The best part of a fun house is always the funny mirrors. Seeing yourself stretched out or fattened up by the bend of a mirror is quite entertaining. Parisian artist Mattia Paco Rizzi has created an installation piece that rivals these fun mirrors, multiplying your image in a kaleidoscopic fashion. His interactive origami mirror piece, which he calls “Taumascopio” made an appearance at the 2014 Kanal Playground Festival in Brussels, Belgium. Aside from the view point at which you look at the piece, the temperature also changes the reflective effect, creating unique images throughout the day.

Hyper-realistic Drawings on Wood Boards

I see a LOT of hyper-realistic work these days, but when I ran across these creations by Ivan Hoo, they actually fooled me for a minute. Look at the two Starbucks cups below and you’ll see what I mean (no they’re not the same).

What It Would Look Like If Famous Artists Used Thanksgiving Food Instead of Paint

As you sit down for Thanksgiving dinner, or round two or three, allow these images to inspire your plating. Rather than covering them in heaps and piles of food, artist Hannah Rothstein decided to turn Thanksgiving dinner plates into works of art. She chose 10 artists that were easily recognizable and used their signature styles to plate traditional Thanksgiving foods. While most of us could only think of the Jackson Pollock, Rothstein shows off her painting skills and creativity in this perfect Turkey Day homage.

What Happens When You Remove the People from Classic Paintings?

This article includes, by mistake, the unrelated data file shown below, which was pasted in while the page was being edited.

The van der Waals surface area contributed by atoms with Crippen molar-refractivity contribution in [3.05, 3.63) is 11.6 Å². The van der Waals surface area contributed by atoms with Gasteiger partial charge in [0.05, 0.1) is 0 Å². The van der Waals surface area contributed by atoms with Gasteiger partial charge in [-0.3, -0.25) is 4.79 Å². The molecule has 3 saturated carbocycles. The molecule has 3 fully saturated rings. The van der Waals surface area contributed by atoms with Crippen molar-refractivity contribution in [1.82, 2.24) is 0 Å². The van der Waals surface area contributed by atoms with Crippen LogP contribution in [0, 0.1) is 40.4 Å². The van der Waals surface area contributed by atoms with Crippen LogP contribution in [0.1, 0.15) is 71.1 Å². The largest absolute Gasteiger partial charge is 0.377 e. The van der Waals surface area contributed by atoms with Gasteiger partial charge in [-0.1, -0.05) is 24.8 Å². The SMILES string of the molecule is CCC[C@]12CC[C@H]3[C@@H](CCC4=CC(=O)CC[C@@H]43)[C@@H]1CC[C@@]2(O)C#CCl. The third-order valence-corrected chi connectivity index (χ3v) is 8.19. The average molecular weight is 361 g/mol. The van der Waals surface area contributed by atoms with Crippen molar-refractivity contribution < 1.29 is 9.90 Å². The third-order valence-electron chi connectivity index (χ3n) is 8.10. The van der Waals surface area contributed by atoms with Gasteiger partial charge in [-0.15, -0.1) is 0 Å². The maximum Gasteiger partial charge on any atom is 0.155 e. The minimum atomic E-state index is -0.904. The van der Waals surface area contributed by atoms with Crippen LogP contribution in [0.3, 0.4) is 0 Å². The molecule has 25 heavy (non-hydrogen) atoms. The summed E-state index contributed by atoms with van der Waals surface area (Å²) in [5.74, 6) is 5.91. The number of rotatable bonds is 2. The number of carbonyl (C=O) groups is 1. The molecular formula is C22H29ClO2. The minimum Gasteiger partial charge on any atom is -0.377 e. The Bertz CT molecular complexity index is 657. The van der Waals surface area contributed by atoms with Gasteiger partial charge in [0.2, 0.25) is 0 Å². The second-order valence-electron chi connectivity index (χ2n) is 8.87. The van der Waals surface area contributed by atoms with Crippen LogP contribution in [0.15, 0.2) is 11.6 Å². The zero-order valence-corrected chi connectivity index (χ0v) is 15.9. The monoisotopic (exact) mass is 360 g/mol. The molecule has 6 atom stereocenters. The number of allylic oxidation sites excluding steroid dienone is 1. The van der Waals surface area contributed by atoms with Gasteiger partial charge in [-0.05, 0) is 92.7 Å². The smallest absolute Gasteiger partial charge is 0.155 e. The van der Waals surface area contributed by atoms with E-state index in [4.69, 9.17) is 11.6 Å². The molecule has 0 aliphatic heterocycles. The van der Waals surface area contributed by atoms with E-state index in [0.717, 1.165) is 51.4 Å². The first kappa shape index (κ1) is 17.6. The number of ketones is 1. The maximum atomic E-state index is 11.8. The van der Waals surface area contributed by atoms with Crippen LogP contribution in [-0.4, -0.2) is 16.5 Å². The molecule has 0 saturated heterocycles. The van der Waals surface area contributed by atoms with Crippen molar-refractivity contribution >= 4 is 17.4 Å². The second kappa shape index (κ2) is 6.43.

Our eyes have a special place for the human face and figure. In almost any image we see, that’s where our eyes go first. But what if those eye-catching humans were removed? Spanish artist José Manuel Ballester did that with his series “Hidden spaces” (Espacios occultos), removing all the people from classic paintings to reveal the scene left behind. You’ve never noticed the background like this before.

Precisely Layered Ceramic Sculptures by Matthew Chambers

It takes an exceptionally talented hand to form something as precise as these concentric vessels, regardless of the material, but Matthew Chambers uses clay. His impeccably detailed orbs are formed from individual sections thrown on a potter’s wheel, then meticulously assembled into the sculptures that you see here. The meaning is left up to us, whether we want to see onion rings, or the layers of another dimension.

A Mother’s Body: Photoshop Free Portraits Honor The True Beauty Of Motherhood

Like snowflakes, there are no two humans on this Earth exactly alike, yet all of our billboards would have us believing differently. While everyone is still probably overwhelmed by the courage that Kim Kardashian showed when she revealed her photoshopped body to the internet in attempts to “break it”, there are actually some mothers whose postpartum bodies aren’t so smooth and glistening. Photographer Jade Beall was one of them and she decided to post a picture of her un-retouched body, holding her infant son, on her Facebook page. The photo went viral and soon other women were asking Beall to photograph their bodies too. Hearing their stories inspired Beall to set out to show the world that being yourself is the most beautiful thing you can be.